Analysis of expressed immunoglobulin heavy chain variable region (VH) genes can provide strong support for surface immunoglobulin mediated direct antigen stimulation of lymphoma growth without prior identification of the reactive MALT antigenic trigger 1115. For example, studies of salivary gland MALT lymphoma VH genes have demonstrated that approximately 60% of cases use a single VH gene segment, V1–69, which is suggestive of antigen selection since there are approximately 40 different functional VH gene segments that can potentially be used16. In addition, antigen selection of salivary gland MALT lymphoma growth is further supported from finding non-random distributions of point mutations typically present in the expressed VH genes and stretches of similar CDR3 amino acid sequences in VH genes from different patients 12,16. Evidence supporting antigen stimulation of low grade B-cell neoplasm growth is not limited to MALT lymphomas as recent studies of chronic lymphocytic leukemias have documented nearly identical expressed heavy and light chain variable genes from different patients suggesting that some of these cases recognize the same antigens or epitopes14,1719.

In this study, we identified and analyzed the VH genes used by 10 U.S. based ocular adnexal MALT lymphoma cases to look for evidence of antigen stimulation. Our findings provide support that direct antigen stimulation by a common antigen is playing a role in the growth of these neoplasms that are not associated with C psittaci.

Materials and Methods

Cases

Cases of MALT lymphoma involving the ocular adnexa as defined by the WHO2 with available frozen tissue were identified by searching the pathology files of the University of Pittsburgh Medical Center and the Cleveland Clinic. Ten of the identified 13 cases were included in our previous study of ocular MALT lymphoma 10, and three cases are new to this study. The hematoxylin and eosin stained slides were reviewed on all cases. Immunohistochemistry and flow cytometry studies (done on all cases) preformed as described 10 were also reviewed. Two independent real-time nested PCR assays for detection of C psittaci were previously performed on 7 of the cases as described 10. The research use of these specimens was approved by the Institutional Review Boards of the University of Pittsburgh (no. 0505102), the Cleveland Clinic (no. 81008), and the University of Utah (no. 13172).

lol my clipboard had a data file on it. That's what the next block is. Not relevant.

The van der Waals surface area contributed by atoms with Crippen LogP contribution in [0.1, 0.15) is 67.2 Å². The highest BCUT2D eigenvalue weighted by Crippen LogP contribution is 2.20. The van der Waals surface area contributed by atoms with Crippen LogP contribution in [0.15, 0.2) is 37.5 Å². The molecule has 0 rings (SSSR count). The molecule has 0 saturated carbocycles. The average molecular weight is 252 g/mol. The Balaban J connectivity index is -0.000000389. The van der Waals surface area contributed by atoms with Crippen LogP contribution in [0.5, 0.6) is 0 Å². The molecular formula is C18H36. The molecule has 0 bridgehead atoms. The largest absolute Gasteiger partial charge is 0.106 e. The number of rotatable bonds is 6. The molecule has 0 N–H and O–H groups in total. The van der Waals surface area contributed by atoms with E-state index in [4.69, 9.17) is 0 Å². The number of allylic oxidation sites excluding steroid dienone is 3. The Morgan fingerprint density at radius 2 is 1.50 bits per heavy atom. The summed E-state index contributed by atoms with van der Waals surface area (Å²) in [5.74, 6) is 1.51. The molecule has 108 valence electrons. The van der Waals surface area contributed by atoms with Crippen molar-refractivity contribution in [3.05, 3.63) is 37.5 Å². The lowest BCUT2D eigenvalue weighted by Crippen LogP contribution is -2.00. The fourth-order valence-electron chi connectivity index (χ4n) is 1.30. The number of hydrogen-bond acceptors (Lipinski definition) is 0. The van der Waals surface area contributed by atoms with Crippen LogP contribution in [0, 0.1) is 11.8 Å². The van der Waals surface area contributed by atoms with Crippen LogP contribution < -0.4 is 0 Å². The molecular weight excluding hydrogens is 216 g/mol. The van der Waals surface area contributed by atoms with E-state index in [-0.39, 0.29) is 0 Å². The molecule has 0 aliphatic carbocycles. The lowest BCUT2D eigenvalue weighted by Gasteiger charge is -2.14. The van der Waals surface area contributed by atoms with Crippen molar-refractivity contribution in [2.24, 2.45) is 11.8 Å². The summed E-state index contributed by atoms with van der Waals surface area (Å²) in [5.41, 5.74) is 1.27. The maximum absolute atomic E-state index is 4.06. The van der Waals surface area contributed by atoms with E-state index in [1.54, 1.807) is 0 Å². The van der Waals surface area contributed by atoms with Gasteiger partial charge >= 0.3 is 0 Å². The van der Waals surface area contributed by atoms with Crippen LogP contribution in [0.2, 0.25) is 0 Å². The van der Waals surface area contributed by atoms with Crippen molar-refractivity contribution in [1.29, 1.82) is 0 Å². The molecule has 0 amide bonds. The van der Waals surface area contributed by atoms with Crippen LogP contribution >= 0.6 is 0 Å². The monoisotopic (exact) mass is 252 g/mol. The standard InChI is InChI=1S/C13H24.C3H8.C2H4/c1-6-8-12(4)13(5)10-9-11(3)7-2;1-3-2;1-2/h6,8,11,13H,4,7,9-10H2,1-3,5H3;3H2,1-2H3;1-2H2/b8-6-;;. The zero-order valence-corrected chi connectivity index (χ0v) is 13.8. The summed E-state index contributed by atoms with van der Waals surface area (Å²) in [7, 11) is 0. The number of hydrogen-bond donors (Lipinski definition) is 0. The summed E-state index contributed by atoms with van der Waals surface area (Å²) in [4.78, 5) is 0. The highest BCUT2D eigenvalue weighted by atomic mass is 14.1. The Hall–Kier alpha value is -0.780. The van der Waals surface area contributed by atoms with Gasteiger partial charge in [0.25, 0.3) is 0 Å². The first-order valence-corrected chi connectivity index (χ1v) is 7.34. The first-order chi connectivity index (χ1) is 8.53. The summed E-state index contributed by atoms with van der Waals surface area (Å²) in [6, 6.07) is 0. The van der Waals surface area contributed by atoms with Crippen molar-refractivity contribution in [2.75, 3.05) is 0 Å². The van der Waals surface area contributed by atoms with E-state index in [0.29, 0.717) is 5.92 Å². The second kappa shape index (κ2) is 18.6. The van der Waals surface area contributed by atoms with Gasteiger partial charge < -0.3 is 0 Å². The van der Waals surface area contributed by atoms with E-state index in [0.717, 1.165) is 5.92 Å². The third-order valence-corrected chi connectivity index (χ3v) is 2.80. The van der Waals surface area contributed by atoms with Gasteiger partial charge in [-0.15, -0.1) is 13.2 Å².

VH Gene Analysis

Genomic DNA was prepared from frozen tissues using the Gentra Puregene kit (Qiagen Inc., Valencia, CA) or the Genomic DNA Purification kit (Gentra Systems, Minneapolis, MN) following the manufacture’s directions. Rearranged immunoglobulin heavy chain variable regions were amplified from the isolated DNA using a reverse 3’ JH primer and seven different 5’ VH leader region primers, 6 of which were previously described20, with an additional primer that perfectly matches the leader sequence of the VH3–21 gene segment, 5’- CCATGGAACTGGGGCTCCGC . Genomic DNA (20 ng) was amplified in 1x GoTaq flexi PCR buffer (Promega Corp., Madison, WI), 3 mM MgCl2, 0.2 mM each dNTP, 0.2 µM leader prime, 0.2 µM J primer, and 1 unit GoTaq Flexi DNA polymerase in a final volume of 20 µL. Cycling conditions were 2 minutes at 94°C followed by 35 cycles of 20 seconds at 94 °C, 10 seconds at 55°C, 30 seconds at 72°C followed by a hold 2 minutes at 72°C and cool down. The PCR reactions were run on a 2% agarose gel and the DNA was visualized with ethidium bromide (0.5 µg/mL). Prior to sequencing, primers and dNTP were removed from the reactions with the most prominent bands by mixing 10 µL of reaction with 2 µL ExoSAP-IT (USB Corp., Cleveland, OH) and incubating at 37°C for 45 minutes followed by 15 minutes at 85°C. The treated samples were appropriately diluted in water and 6 µL was mixed with 8 µL of the appropriate leader primer (0.8 µM) and subjected to DNA sequence analysis using BigDye Terminator chemistry (Applied Biosystems Inc., Foster City, CA). The readable DNA sequences were searched against the IMGT database (http://imgt.cines.fr/) to identify the most closely related VH, DH and JH germline segments and to confirm a productive VDJ rearrangement.